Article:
Sunday, March 8, 2009

Trifles and Triumphs

Sugar Plum Snowflake

Image by CaptPiper via Flickr

I read something from my beloved G. H. Morrison devotional today that seemed to dovetail perfectly with my previous two posts.  I already had a different devotional scheduled to post today, but it will have to wait.  I want to share this with you.

Morrison was opening up the grandeur of Matt. 10:42, showing the great importance which Christ placed on simple, lowly acts of service.  I read it all with pleasure, but was stopped in my tracks by this particular sentence (emphasis added):

“Great hours reveal our possibilities;

Common hours reveal our consecration.”

Oh, how I dream of great hours!  I long to do heroic deeds, or at least fill my heart with heroic feelings.  And how I heap disdain on common moments and common tasks!  How easily I convince myself that they don’t matter at all, and that it’s perfectly fine to neglect and waste them altogether.

I want to believe in my possibilities.

God wants my consecration.

Do you want to know how consecrated you are?  How devoted?  How set apart and committed?  Do I want to know this about myself? 

Then you and I need to look at how we approach the commonplace.  As Morrison points out:

"Life is not a little bundle of big things, but a big bundle of little things…And for our Lord the ‘usual’ was the big thing, because the ‘usual’ is nine-tenths of life.”

We love the special “Holy Places” in our lives, the places where God touched us in a special way.  We treasure memories of the times when He met with us almost tangibly.  And it’s right that we should love them.  But if those are the only places and times which we devote to God, then we neglect the great majority of our existence.  We may have consecrated times and places, but we do not have consecrated lives.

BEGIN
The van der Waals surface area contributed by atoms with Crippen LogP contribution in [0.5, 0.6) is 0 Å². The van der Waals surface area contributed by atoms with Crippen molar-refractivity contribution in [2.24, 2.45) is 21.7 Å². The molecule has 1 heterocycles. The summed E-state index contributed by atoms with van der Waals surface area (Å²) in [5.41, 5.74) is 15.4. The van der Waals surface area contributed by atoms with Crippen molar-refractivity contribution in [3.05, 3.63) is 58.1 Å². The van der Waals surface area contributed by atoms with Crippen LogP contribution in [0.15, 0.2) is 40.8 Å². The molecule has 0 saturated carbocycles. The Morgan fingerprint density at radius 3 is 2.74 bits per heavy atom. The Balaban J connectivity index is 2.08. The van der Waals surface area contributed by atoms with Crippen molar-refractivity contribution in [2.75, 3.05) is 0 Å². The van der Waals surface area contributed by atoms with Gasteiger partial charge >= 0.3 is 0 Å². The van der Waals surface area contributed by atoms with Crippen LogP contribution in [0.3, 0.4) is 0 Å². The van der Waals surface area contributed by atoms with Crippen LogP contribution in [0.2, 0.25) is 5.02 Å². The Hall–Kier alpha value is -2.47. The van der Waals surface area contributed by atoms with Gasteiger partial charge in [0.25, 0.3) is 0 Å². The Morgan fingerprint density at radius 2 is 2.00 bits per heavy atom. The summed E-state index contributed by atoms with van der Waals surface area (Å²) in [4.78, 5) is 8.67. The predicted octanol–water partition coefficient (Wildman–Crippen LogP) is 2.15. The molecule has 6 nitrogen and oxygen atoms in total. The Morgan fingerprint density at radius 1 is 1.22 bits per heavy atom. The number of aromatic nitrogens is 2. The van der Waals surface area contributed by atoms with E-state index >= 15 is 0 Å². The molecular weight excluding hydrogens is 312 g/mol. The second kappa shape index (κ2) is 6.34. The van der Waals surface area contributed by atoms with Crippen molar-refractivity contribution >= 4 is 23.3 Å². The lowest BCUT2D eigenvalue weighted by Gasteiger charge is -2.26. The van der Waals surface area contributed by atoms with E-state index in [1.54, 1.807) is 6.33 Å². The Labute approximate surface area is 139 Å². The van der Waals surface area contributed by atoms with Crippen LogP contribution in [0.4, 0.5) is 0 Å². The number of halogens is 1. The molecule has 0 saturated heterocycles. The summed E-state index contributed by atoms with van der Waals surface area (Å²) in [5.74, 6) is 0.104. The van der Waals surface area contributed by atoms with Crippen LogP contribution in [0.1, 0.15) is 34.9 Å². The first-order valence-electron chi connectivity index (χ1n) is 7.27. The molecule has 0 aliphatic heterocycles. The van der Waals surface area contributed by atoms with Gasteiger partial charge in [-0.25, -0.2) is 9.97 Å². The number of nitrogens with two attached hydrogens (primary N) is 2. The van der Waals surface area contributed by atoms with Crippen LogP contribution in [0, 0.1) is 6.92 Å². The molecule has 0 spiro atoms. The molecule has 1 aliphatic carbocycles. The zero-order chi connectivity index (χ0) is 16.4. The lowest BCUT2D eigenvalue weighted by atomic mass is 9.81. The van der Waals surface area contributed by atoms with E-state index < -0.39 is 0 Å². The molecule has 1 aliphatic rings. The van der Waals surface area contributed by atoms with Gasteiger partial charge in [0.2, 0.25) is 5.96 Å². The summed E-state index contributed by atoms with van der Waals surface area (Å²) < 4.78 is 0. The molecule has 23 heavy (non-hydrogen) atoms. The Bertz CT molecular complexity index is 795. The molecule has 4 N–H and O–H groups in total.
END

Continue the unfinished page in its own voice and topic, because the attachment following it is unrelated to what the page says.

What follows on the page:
Isn’t He with us every moment, even when we don’t know it?

If we can’t feel that He’s there, does His presence matter?

What does King Solomon tell us?

He has made everything beautiful in its time (Ec. 3:11).

How does He do that?

I believe He does it sometimes, to a small degree, during our physical lives.  But mostly this is a promise for that eternal Day in which every moment will unfold itself to reveal new beauties we had not seen before.  And each new beauty will really be an old one, because it will be but another facet of our glorious Lord revealed more fully to us.  Jesus will show us His beautifying touches on every moment of our earthly lives.  When we see His good purpose for our every experience, His faithfulness through our every trial, His presence in our every activity, we will see each moment robed in splendor.  Even a cup of cold water given in His name will shine forever.

Morrison says:

“To neglect the trifle is to miss the triumph.  A tiny snowflake is as exquisitely beautiful as all the splendid pageantry of sunrise.”

Every moment touched by God, no matter how trivial it may seem on this earth, will reveal itself to be as rare and beautiful a masterpiece as the tiny snowflakes He lavishes on us so extravagantly.

Every moment lived for God can be enjoyed, even if it’s also painful, if we truly understand this mystery.  Each second is a gift which flutters past us like snow’s airy crystals, and because we don’t look closely enough, we can’t see the astonishing detail and depth and loveliness of it.

But under the microscope of eternity, what wonders will we see?

Oh Father, help us have eyes to see and ears to hear!  Help us to forget the idea of the “mundane” and the “trivial.”  May we see each moment as an unopened treasure, one which we barely glimpse as it goes by, which is then stored up in Heaven for us to enjoy in its full grandeur for all eternity.  May we offer each moment, even the painful ones, back to You with joyful appreciation for the wonders that they are.  For you are the One who makes everything…even every common hour…beautiful in its time.

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Sherri Ward said...

Such solid teaching in such a poetic fashion - what a talent you have, Betsy! Well done!

Sharlyn Guthrie said...

I love the snowflake analogy in this context. This is so true...and such a beautiful truth, besides.

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